This week, I got my hands on the M&P Bodyguard in 38 Special from our friends over at Smith and Wesson. What is the big deal, you may ask, with a .38 Special J Frame that was actually released six years ago? Well, there have been a couple of updates, but the biggest deal is what we found to feed it.
- Type: Double-Action Only Revolver
- Chambering: .38 Special +P
- Barrel: 1.9 in.
- OA Length: 6.6 in.
- Weight: 14.4 oz.
- Frame: Polymer/Aluminum
- Grips: Synthetic
- Sights: Front Black Ramp/ Rear Integral
- Finish: Matte Black
- Capacity: 5 rds.
- MSRP: $539
- Manufacturer: Smith & Wesson
In case you aren’t familiar with the Bodyguard, let’s give the pistol a quick run-down first. It is a double-action only (DAO), five-shot J frame, which Smith and Wesson has built since the machining tools came over on the Ark. This particular model has a polymer lower frame that is mated to an aluminum upper frame, both for weight savings and to reduce costs. The cylinder is stainless steel with a PVD coating for durability and corrosion resistance. The grip is a polymer and on the smaller side of most pocket pistols that I have shot. The sights are a fixed blade front with a U shaped notch cut through the top of the frame for a rear. The BodyGuard comes out of the box with a Crimson Trace Defender laser sight built into the right side of the gun. Instead of a cylinder release on the right side of the pistol like pretty much every other revolver ever, the M&P features a polymer ambidextrous release on the top of the frame. One other quirk you might notice if you shoot a lot of Smith and Wesson revolvers, the cylinder rotates clockwise, backward from any other S&W.
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So, what does all this add up to? Smith and Wesson has created an extremely inexpensive firearm, a J Frame within the reach of everyone. Yes, it has a lot of polymer pieces.It’s not going to win any beauty contests, and it’s probably not the gun you are going to show off on Instagram to the envy of all your followers. But it does what it’s supposed to do. It goes bang every time. It is double action only, so there is no hammer to snag on your clothes. It has a second strike capability if the primer fails to ignite, at least once you cycle the cylinder back around. It has everything you need in a carry gun, and nothing you don’t.
The trigger is long and heavy, but that is the price of carrying any DAO revolver. The trigger is surprisingly smooth for the price point, but then it does say S&W on the side. The Crimson Trace laser sight takes a little practice to employ from the draw, the activation button is on top of the laser module. As a right hander, this means your thumb needs to hit the button to turn the laser on before you finish gripping the gun.
I could wax eloquent about the fit and finish, maybe the history of this as an ankle gun, but it would be a waste of all our time. The J frame was never intended to take the place of a duty pistol. It’s built to always work, and win fights from contact range to across the room at best. In testing, I didn’t run a plate rack for time, or shoot any 25-meter groups. I might be able to make it do those things well, but it would be a party trick. I shot this wheelgun quite a bit, and therefore I feel it is worthy of the highest praise I have. It runs and runs well.
So if not a lot is new about the J frame revolver, what is? The answer to that is what we feed it. I have long been a fan of the Federal HST round for my own carry guns. They expand consistently, penetrate deep, and cycle flawlessly in my auto guns. Federal has just released a new 38 Special +P round specifically built for micro guns. These bullets look a little weird, but in practice, they do work. The bullet is actually seated inside the case, which is odd, to say the least. Federal did this, combined with a new powder, to eliminate air volume inside the case, which should lead to more consistent burn and therefore velocity. How, exactly, did they get away with this? Don’t forget, the 38 Special was introduced by S&W in 1898. That is not a typo, the cartridge is almost 120 years old. Obviously, a lot has changed with gun powder in that time, which allows Federal to get the same velocity with much less powder volume in the case. Federal doesn’t say as much, but I also wonder if the bullet being pressed that deep into the case doesn’t give more burn time, with the empty part of the chamber acting as a barrel extension once the round is fired.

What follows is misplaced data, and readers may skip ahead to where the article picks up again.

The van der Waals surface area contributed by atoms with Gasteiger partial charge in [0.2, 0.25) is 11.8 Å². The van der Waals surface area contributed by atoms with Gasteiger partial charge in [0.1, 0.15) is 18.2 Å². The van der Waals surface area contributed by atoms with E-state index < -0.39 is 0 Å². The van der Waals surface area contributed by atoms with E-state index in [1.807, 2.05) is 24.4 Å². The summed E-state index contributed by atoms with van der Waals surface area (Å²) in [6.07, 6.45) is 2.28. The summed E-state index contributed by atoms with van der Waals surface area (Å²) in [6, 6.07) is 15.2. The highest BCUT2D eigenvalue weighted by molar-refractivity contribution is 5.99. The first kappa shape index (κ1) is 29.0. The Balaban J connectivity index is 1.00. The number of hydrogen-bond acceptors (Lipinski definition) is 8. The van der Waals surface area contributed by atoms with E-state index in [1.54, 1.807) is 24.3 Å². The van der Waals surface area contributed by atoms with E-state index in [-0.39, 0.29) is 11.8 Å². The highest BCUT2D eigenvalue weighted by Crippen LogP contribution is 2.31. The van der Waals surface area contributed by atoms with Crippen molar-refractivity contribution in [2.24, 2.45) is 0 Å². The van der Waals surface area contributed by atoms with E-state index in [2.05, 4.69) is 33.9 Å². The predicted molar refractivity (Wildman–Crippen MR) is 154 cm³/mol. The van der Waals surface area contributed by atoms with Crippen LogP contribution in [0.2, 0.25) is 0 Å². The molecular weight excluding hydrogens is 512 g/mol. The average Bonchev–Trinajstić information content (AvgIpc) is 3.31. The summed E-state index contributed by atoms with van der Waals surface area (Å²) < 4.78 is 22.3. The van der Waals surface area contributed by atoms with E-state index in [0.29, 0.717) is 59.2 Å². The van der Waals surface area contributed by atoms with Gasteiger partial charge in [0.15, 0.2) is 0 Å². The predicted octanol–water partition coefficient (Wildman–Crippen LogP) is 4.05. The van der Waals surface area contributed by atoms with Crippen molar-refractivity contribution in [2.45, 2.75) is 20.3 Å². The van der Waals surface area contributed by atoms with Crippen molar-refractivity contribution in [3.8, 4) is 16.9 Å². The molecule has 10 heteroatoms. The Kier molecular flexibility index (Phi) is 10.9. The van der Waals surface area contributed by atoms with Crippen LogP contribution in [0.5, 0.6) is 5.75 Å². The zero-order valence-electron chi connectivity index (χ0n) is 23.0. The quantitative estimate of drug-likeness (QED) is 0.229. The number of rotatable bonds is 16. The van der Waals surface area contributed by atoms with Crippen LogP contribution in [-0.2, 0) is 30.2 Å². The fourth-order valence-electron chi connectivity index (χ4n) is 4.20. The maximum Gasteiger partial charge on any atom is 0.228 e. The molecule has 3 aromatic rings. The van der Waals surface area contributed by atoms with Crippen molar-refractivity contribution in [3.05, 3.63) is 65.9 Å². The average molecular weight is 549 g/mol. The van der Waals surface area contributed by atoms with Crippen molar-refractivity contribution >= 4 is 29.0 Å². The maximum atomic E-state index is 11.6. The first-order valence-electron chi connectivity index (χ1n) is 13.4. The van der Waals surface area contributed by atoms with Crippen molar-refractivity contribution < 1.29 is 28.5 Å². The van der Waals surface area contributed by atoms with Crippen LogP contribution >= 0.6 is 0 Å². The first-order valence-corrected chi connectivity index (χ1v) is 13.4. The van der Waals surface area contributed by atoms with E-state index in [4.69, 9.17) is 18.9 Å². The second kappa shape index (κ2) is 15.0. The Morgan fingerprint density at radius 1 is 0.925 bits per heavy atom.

For testing, I really wanted to see if the new HST will expand at 2-inch barrel velocity. In the science lab, I mixed up a batch of quasi-ballistics gel out of cornstarch. This was cheap to make, though it is heavy on the labor part. I recommend finding someone young and strong for the latter mixing part of this, it starts to feel like taffy when it is close to done. This was my first rodeo with the cornstarch gel, so I only made an 8 inch block. For penetration testing, I put 30 inches of water behind it. In the live fire, the HST easily penetrated my ballistic block, and I was able to capture both rounds near the 20 inch mark in the water. Both expanded beautifully, and the bonding process Federal uses worked. One round had sheared of one copper petal, otherwise both were fully intact. One had expanded to .62 inches, the other to .58. From a short barrel wheel gun, I am absolutely impressed. Federal has defiantly delivered with this new round.
All in all, this is a pretty good carry option. You could do a lot worse for a street price of $500. Smith and Wesson quality with HST expansion is hard to beat for an everyday carry option.
For more information about the S&W Bodyguard M&P 38, click here.
For more information about Federal HST, click here.
For more information about Crimson Trace, click here.
To purchase a S&W Bodyguard M&P 38, click here.